The 1709ers were another group of refugees who weren’t refugees to begin with but became refugees in 1709 as a result of their decision to leave Germany in search of the elusive dream – free land. Some of the flyers distributed in Germany espousing that alluring “fake news” still exist, encouraging people to travel to America to claim “free land” supposedly being provided by the Queen of England, so we know why these German families made this choice.
We know that the decision was probably made quickly and in an adrenalin-fueled haze – sometimes the decision point to actual departure accomplished within days. What they didn’t know or expect was that they would be stranded first in Rotterdam, then in England for a year or so, then on to America where that “free land” to which they convinced themselves they were entitled never materialized.
Their lives might have been better had they had heeded the colloquialism, “if it sounds too good to be true, it probably is.”
It’s stories like this that cause me to overthink things today. Am I sure I have every piece of information I need to make the decision? Is the info all valid?
The 1709ers are a great example of the decisions we fear making – a one-way street where the dream becomes a nightmare that won’t end and from which there is no recovery. Maybe these people were a little too anxious to plunge into that river.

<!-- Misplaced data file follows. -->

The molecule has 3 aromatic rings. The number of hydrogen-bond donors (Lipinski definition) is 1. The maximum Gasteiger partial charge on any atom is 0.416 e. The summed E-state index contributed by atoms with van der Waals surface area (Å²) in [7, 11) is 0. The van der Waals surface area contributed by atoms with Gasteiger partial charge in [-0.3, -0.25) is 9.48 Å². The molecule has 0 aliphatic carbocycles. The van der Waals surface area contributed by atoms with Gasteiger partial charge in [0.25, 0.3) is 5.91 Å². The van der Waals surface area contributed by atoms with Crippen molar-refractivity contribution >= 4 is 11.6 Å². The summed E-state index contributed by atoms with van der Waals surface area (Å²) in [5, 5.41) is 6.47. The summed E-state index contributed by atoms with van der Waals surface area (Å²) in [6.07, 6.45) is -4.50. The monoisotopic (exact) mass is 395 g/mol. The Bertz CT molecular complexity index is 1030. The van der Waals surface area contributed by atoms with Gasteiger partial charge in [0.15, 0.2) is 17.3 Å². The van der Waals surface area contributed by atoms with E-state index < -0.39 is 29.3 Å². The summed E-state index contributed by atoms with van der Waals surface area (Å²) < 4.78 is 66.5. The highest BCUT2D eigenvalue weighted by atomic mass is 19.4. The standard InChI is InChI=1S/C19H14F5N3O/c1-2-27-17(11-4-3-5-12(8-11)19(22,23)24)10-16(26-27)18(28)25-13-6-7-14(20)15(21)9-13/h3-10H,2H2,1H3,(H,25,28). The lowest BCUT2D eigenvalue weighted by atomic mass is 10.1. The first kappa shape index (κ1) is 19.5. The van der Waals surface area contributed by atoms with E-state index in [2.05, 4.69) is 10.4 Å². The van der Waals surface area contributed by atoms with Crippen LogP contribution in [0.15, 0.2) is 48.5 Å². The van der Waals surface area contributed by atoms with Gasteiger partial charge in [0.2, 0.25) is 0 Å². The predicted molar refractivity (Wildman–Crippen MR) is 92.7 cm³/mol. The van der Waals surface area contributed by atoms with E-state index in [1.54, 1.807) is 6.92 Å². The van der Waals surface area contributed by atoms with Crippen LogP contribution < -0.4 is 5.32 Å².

And then, of course, my Native ancestors who are very nearly lost entirely to history in the “settling of America.” Genocide, pure and simple, using the excuse that they were pagans and in need of religious conversion.
There are only remnants of their blood running in my veins today. But their story, their history has never been stronger – even if I don’t know all of their names. Some have been resurrected through the DNA of their descendants. Even if it’s only their Y or mitochondrial DNA that introduces me to them – they are then positively identified as Native and we can honor their sacrifices. They had to make horrific decisions. Akin to “how would you like to die?” Not if, only how. They had no good options. Both sides of their river was filled with deadly, impassible, class VI rapids.
Sometimes, being nice to strangers really isn’t the answer. But, how do you know? Where do the concepts of humanity to others and self-preservation separate?
The River of Uncertainty
Decisions are frightening and difficult. No hints as to the unknown future. No peeking around the bend in the River of Uncertainty.